While flanked by his 2 bodyguards, New York City Mayor Michael Bloomberg attends an event at the Queens County Courthouse. (Andrew Hinderaker)
City officials have been getting increased security in recent years, and while the extra protection has proven crucial in some incidents, not all New Yorkers are happy about picking up the tab.
Compensation just one NYPD detective who guards city officials is nearly $100,000, according to NYPD figures.
“I don’t think we should pay for that,” said Joe Pill, a Brooklyn resident.
Hizzoner has long had a bodyguard or two, but the detail expanded after San Francisco’s mayor George Moscone was assassinated in 1978, said Ed Koch, who was mayor at the time. He got another guard after the pope was shot in 1981, and his detail eventually expanded to five, he said. The NYPD’s Municipal Security Section, which handles mayoral protection, was modeled after the Secret Service.
“I left all details related to security to the police commissioner. I never asked for anyone,” Koch said.
The city comptroller also got a guard who drove him around in 1978, Koch recalled, and the council speaker and public advocate followed suit when those positions were created. When the newest comptroller and public advocate took office this year, they doubled their cadre to six police officers assigned to them at all times, while the mayor now has more than a dozen, according to published reports.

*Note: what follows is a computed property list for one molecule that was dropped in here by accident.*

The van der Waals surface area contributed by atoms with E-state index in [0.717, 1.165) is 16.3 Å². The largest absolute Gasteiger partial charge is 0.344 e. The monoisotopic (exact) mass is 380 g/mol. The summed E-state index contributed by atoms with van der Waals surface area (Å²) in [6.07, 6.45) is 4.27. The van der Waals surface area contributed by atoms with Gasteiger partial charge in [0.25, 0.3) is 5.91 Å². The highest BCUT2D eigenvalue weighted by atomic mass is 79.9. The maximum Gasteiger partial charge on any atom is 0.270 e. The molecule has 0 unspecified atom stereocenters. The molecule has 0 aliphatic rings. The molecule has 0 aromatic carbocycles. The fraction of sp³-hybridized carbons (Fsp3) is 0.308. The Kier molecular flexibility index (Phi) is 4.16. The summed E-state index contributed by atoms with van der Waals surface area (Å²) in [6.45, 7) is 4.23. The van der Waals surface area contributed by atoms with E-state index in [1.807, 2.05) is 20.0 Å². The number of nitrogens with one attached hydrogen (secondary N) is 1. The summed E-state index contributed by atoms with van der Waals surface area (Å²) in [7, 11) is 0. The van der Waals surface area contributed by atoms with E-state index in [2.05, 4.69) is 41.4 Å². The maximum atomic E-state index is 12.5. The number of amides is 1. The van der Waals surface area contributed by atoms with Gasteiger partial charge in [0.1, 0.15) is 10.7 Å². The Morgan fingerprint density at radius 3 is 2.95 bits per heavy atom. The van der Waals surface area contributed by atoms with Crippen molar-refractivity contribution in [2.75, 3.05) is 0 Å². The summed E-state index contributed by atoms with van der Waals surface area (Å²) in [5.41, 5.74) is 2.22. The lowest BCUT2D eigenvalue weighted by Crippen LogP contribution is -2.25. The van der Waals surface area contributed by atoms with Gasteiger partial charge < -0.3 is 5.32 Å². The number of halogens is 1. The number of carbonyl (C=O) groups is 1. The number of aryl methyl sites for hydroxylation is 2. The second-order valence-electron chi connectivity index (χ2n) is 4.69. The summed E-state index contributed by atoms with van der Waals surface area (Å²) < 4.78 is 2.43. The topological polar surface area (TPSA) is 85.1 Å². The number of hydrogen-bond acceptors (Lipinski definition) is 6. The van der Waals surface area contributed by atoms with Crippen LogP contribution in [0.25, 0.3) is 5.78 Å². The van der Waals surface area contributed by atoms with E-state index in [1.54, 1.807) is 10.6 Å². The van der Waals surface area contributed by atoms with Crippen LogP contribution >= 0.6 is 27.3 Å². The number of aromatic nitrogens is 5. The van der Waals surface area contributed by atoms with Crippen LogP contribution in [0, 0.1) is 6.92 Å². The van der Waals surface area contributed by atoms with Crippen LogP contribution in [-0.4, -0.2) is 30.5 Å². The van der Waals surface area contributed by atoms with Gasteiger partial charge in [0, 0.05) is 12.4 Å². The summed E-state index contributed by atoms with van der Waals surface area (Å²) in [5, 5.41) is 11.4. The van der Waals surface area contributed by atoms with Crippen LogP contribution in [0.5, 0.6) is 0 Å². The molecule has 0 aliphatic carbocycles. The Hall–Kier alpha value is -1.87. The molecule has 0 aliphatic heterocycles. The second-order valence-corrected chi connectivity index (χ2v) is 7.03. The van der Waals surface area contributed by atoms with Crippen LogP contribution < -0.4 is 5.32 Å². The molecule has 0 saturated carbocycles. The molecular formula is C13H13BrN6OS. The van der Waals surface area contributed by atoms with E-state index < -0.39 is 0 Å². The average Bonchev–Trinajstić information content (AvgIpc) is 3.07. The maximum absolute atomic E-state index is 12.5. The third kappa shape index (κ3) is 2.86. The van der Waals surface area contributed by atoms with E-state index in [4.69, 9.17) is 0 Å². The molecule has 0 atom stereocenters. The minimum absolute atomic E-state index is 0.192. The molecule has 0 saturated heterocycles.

An NYPD spokesman would not comment on security arrangements for public officials.
Former Council Speaker Gifford Miller was known for having a big security team, but grumbling about it stopped after one of his guards took down a gunman who killed City Councilman James Davis in City Hall in 2003.
Threats to officials aren’t that rare. Former public advocate Betsy Gotbaum had a stalker And last year, a man was arrested for threatening Mayor Bloomberg and Police Commissioner Raymond Kelly.
“There’s great care in security, as there is a lot of cost associated with it,” said Sal Lifrieri, the former city director of security and intelligence. “It’s not just … giving someone an entourage.”
Outside City Hall, MTA CEO JAY Walder has been spotted with two MTA Police guards. “Chairman Walder adheres to the expert security recommendations of the MTA (police department),” a spokesman said.
Transit advocates say there’s a need for the guards when the MTA makes unpopular service cuts. In 1981, a man stormed MTA headquarters and fired at a doorsaid Gene Russianoff, of the Straphangers Campaign.
“Some things are arguably a waste of money, but this is not one of them,” Russianoff said.
(Nicholas Klopsis contributed to this story)
Before they determine a city official’s security details, the NYPD will:
1. Examine verbal and written threats to the official
2. Speak with investigators or confidential informants for tips about harassment
3. Determines how many officers are necessary; the threat assessment
is updated regularly.
Source: Sal Lifrieri, former city director of security and intelligence